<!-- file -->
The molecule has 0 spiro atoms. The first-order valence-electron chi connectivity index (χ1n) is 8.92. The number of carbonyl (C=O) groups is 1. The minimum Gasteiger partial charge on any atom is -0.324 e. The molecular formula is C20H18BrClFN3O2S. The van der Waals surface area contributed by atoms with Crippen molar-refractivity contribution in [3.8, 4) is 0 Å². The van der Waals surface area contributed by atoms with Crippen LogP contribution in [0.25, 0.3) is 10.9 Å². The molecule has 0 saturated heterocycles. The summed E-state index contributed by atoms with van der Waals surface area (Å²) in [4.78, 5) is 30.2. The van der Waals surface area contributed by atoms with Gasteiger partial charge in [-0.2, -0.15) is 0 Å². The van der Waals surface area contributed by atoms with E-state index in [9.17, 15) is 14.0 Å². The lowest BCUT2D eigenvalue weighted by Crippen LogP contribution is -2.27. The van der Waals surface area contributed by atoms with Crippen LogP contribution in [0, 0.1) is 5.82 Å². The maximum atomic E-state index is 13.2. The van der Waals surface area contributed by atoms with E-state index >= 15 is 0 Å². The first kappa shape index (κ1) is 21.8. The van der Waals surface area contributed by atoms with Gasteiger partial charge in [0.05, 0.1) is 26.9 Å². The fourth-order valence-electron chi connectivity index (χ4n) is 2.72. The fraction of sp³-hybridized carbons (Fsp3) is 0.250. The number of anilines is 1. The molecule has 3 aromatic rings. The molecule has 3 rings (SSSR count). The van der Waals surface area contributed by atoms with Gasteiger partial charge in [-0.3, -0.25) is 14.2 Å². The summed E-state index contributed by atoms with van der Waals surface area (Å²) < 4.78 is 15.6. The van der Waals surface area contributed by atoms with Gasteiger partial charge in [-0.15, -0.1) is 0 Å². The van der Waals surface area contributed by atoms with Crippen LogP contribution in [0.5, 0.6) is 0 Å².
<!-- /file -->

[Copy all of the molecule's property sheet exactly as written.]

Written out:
The molecule has 0 spiro atoms. The first-order valence-electron chi connectivity index (χ1n) is 8.92. The number of carbonyl (C=O) groups is 1. The minimum Gasteiger partial charge on any atom is -0.324 e. The molecular formula is C20H18BrClFN3O2S. The van der Waals surface area contributed by atoms with Crippen molar-refractivity contribution in [3.8, 4) is 0 Å². The van der Waals surface area contributed by atoms with Crippen LogP contribution in [0.25, 0.3) is 10.9 Å². The molecule has 0 saturated heterocycles. The summed E-state index contributed by atoms with van der Waals surface area (Å²) in [4.78, 5) is 30.2. The van der Waals surface area contributed by atoms with Gasteiger partial charge in [-0.2, -0.15) is 0 Å². The van der Waals surface area contributed by atoms with E-state index in [9.17, 15) is 14.0 Å². The lowest BCUT2D eigenvalue weighted by Crippen LogP contribution is -2.27. The van der Waals surface area contributed by atoms with Crippen LogP contribution in [0, 0.1) is 5.82 Å². The maximum atomic E-state index is 13.2. The van der Waals surface area contributed by atoms with E-state index >= 15 is 0 Å². The first kappa shape index (κ1) is 21.8. The van der Waals surface area contributed by atoms with Gasteiger partial charge in [0.05, 0.1) is 26.9 Å². The fourth-order valence-electron chi connectivity index (χ4n) is 2.72. The fraction of sp³-hybridized carbons (Fsp3) is 0.250. The number of anilines is 1. The molecule has 3 aromatic rings. The molecule has 3 rings (SSSR count). The van der Waals surface area contributed by atoms with Gasteiger partial charge in [-0.3, -0.25) is 14.2 Å². The summed E-state index contributed by atoms with van der Waals surface area (Å²) < 4.78 is 15.6. The van der Waals surface area contributed by atoms with Gasteiger partial charge in [-0.15, -0.1) is 0 Å². The van der Waals surface area contributed by atoms with Crippen LogP contribution in [0.5, 0.6) is 0 Å².